• RCS Ottawa

This is the chemical scientists say makes burnt toast potentially cancerous


Step away from the slice of toast you just burned. The black stuff on the outside could increase your risk of getting cancer…but probably not.

That’s the message health scientists have delivered for years, but it cropped up again this week (Jan. 23) when the UK government launched a new public health campaign. The UK Food Standards Agency is advising people to be aware that singeing food can increase their risk of exposure to acrylamide. The chemical has been classified as a carcinogen by health agencies around the globe, although its impacts on human health are not fully understood.

That acrylamide has been dubbed a carcinogen does not necessarily mean a person will get cancer if he or she comes into contact with it. The chemical is included on a list of literally hundreds of other things—some quite innocuous—that health groups have dubbed carcinogenic. Those include but are not limited to: Chinese-style salted fish, solar radiation, wood dust, leather dust, and hot beverages.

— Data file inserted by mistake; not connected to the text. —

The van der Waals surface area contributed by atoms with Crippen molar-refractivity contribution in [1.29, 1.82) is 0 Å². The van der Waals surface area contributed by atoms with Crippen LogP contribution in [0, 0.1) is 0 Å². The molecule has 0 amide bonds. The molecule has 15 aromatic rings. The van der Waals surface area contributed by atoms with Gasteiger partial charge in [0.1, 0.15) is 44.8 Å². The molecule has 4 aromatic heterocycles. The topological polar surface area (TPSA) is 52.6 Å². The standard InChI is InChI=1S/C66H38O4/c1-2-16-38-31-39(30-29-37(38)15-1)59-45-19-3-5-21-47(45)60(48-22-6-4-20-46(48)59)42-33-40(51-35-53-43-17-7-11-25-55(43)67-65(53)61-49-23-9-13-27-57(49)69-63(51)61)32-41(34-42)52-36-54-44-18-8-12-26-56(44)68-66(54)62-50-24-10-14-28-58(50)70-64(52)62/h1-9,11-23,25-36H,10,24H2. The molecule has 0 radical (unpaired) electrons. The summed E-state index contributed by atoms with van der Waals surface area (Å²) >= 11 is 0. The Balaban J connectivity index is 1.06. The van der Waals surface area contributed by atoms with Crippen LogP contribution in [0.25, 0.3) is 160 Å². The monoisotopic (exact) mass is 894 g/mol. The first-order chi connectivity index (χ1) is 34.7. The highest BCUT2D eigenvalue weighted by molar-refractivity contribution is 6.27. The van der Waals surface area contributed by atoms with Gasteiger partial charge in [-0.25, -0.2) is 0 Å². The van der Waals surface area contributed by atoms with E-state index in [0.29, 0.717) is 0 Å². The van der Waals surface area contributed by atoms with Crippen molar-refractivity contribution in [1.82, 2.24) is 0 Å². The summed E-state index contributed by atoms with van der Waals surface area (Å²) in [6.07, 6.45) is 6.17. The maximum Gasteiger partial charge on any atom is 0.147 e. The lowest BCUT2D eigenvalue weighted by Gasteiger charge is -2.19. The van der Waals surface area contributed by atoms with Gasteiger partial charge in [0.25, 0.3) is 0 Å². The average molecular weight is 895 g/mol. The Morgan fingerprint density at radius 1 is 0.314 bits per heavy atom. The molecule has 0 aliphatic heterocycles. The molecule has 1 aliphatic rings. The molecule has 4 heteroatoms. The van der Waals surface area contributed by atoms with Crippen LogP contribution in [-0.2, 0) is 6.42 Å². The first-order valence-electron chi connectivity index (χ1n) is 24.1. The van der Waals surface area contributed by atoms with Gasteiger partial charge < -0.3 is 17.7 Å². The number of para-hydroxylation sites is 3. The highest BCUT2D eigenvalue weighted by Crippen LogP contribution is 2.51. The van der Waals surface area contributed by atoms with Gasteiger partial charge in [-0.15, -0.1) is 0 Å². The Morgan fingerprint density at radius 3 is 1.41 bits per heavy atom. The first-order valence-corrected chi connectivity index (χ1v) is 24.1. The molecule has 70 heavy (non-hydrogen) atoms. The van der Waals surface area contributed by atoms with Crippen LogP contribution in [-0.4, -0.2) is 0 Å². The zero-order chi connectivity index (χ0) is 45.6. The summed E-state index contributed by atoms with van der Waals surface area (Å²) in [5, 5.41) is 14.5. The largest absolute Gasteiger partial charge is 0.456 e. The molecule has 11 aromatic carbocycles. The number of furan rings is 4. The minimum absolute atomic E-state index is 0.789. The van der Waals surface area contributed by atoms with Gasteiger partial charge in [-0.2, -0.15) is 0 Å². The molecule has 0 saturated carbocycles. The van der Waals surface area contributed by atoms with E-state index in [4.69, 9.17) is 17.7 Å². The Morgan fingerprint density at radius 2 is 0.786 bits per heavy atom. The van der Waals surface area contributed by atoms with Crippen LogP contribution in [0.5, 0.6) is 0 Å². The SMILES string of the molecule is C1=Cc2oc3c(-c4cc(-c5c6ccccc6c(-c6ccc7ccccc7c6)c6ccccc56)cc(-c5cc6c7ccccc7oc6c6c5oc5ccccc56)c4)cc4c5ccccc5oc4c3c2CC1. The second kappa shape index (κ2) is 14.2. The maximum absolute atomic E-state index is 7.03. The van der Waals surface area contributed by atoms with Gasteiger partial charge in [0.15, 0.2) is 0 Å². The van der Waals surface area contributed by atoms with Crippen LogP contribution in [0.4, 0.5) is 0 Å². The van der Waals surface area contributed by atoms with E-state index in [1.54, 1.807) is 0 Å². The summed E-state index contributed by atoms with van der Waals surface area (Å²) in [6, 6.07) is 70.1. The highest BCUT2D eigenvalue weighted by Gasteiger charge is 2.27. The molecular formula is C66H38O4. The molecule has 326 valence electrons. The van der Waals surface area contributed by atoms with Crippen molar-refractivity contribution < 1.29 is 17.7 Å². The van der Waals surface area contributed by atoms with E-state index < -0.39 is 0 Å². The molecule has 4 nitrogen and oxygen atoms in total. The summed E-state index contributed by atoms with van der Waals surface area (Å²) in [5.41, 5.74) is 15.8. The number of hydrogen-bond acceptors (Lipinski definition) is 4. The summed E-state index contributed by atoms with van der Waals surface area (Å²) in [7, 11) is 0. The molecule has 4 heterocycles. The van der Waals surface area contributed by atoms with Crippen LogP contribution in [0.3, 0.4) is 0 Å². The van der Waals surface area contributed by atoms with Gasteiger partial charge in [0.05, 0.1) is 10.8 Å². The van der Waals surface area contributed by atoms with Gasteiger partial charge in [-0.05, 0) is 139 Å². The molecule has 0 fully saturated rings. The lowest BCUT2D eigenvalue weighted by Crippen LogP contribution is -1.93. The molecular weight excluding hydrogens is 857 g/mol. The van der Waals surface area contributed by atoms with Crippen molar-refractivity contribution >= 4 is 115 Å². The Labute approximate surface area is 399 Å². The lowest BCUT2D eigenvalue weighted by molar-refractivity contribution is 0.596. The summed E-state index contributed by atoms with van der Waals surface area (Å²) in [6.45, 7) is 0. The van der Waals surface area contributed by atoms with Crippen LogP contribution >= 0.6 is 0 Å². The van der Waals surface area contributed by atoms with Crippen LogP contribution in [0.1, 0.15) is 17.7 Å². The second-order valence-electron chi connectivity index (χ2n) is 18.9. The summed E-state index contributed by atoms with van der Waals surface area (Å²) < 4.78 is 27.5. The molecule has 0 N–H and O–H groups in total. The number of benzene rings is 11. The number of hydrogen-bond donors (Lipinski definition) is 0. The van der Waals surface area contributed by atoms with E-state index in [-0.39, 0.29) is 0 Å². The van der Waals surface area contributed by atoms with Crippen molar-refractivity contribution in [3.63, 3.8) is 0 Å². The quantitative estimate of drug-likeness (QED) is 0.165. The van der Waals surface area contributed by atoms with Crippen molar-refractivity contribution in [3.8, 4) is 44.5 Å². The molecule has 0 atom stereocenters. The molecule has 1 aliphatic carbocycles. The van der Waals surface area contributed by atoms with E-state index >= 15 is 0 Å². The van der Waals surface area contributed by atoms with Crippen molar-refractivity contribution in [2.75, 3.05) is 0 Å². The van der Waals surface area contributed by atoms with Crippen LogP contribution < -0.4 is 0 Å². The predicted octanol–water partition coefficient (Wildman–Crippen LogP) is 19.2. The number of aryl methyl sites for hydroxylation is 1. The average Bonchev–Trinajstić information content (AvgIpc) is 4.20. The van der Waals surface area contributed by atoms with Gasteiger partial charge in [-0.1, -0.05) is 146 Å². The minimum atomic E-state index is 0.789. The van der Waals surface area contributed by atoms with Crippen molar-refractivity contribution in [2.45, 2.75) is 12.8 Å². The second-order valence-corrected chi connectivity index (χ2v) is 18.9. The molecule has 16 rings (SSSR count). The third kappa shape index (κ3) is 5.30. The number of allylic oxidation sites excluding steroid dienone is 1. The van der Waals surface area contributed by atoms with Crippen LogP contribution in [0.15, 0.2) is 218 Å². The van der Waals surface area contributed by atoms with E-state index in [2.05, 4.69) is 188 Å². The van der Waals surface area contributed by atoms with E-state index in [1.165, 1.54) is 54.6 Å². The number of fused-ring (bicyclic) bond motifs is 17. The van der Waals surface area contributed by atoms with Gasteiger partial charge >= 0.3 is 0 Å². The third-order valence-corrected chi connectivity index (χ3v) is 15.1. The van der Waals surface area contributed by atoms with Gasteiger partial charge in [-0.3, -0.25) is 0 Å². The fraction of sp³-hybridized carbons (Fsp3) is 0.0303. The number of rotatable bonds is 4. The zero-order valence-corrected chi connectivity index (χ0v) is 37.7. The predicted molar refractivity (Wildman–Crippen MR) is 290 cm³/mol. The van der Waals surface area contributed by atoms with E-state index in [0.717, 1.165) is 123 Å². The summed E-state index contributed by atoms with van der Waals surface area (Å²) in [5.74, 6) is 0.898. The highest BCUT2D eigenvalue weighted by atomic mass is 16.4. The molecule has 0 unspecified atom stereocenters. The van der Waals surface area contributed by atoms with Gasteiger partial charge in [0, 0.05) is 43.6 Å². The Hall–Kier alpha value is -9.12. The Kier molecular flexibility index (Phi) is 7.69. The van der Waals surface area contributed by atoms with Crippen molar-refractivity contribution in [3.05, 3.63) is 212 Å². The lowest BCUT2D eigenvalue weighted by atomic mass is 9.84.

#health

5 views0 comments

Recent Posts

See All

How should we Mask COVID-19?

Global coronavirus deaths have been falling—but scientists are worried that more infectious new variants of the virus may reverse those trends. As quickly as vaccines were developed, the virus has ev

How We Can Stop the Spread of COVID-19 By Christmas

We have a long road ahead before a vaccine is safe, effective and, most crucially, widely available. We need a multi-pronged public health strategy that includes a national testing plan that utilizes

mRNA the innovation behind Pfizer and Moderna vaccines

Messenger RNA (mRNA) is a pivotal molecule of life, involved in almost all aspects of cell biology. The last decade has seen improvements in the delivery of a new class of mRNA drugs. In molecular bi